One perk of working with an agency if you’re a Nonprofit, is we make it our MISSION to stay on top of Google’s updates, policy changes and whatever else they throw at you. Their Google Ad Grant Accounts are no different…
Since announcing the new Google Ad Grants restrictions at the end of 2017, Google has slowly released more and more information about compliance policies and criteria each account must meet to stay in the program. From Account management to website compliance listed below are some of the recent developments that Nonprofits should be aware of.
We’ve been staying on top of the updates as they roll out so when you’re done here make sure you check out our first post that includes the initial information Google provided. You can check that out here.
Update Your Website
New website policies affect your website as a whole, not only the pages linked to your ads. New policies include:
- Your site must include a description of both your organization and mission.
- Each page you link to within an ad must have sufficient information for visitors to understand your organization’s purpose.
- Your website CAN NOT have any broken links.
- Your ads, keywords, and website shouldn’t promise results after a consultation, service, or purchase, and any claims on your website need to cite verifiable references to provide transparency to users.
- Limit the number of ads on your actual website. Those included should be unobtrusive and relevant to your mission.
- If your Nonprofit charges for their services, your website must describe how your organization uses funds, for example, by disclosing an annual report.
Make Sure Your Website is Compliant
In order to stay compliant, be sure to check the following:
- If you ask for Donations: add your annual report and financial documents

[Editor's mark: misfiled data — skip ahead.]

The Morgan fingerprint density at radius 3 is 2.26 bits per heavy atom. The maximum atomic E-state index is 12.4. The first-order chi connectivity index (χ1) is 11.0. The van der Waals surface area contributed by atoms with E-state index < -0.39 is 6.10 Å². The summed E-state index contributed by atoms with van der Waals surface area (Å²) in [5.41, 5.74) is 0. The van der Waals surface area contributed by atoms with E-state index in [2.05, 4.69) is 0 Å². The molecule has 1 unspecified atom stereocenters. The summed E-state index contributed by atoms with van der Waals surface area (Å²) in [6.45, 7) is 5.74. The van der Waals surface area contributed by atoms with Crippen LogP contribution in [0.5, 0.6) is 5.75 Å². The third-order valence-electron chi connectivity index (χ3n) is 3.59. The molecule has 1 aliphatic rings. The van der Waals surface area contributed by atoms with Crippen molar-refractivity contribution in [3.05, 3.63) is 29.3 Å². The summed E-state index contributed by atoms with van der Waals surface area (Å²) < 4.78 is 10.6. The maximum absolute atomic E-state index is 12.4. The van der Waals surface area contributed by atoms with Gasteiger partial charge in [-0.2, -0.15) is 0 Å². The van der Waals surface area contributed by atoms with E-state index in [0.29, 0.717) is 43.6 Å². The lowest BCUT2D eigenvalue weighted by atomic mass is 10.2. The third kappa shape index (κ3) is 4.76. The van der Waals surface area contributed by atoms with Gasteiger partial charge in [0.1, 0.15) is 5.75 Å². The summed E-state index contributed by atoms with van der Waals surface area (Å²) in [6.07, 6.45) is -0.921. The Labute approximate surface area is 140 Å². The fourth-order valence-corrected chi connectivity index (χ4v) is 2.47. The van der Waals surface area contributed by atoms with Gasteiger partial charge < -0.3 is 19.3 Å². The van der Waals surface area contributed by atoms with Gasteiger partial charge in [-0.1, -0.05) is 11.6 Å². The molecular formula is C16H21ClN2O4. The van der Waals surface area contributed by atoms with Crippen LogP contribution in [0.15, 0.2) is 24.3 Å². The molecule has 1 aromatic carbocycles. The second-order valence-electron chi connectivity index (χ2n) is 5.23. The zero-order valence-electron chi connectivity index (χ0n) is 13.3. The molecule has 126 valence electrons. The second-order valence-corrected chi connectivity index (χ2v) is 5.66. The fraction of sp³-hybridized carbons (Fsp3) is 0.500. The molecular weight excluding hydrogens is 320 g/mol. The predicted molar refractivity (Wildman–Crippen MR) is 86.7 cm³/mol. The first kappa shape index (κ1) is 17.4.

- Ensure your nonprofit status (“We are a 501(c)3 nonprofit organization”) appears on your website, but most importantly on your Donate page
- Add or Update your About Us and Mission and Vision pages to ensure they’re up-to-date
- Track down and fix any broken links on your website – this is a big one. Don’t allow broken links to linger.
- Review your content. All your content should be relevant to your ads and contain at least one of the keywords you’re targeting.
Remove Generic Campaigns
The new policies prohibit Nonprofits from including keywords that are unrelated to their mission. Each ad and keyword in your account must reflect your organization’s primary mission, be relevant to your nonprofit’s programs and services, and be specific enough to provide a good experience for the user seeing your ads. For example, if you’re an education-based nonprofit, you won’t find success bidding on keywords like “Education” “College” “School” or overly generic keywords, names of places and names of historical events or people.
Prepare For Worst Case Scenario
If your account does get disabled don’t worry too much. If you can prove that you have made changes to your account, website, and ads, Google will review the changes and possibly re-enable your account. However, it’s imperative that all your efforts are documented. If you’re working with an agency that shouldn’t be a problem because they will have been in the account regularly.They can easily download the “edit history”. Also, chances are they will likely have been in contact with Google prior to the account being disabled and already started the process to reinstate the account.
If you’re still concerned, or not working with an agency give Google a call. If they give you a run-around, ask to speak to their policy department. They are the most likely to have the most up to date information and once again, document everything.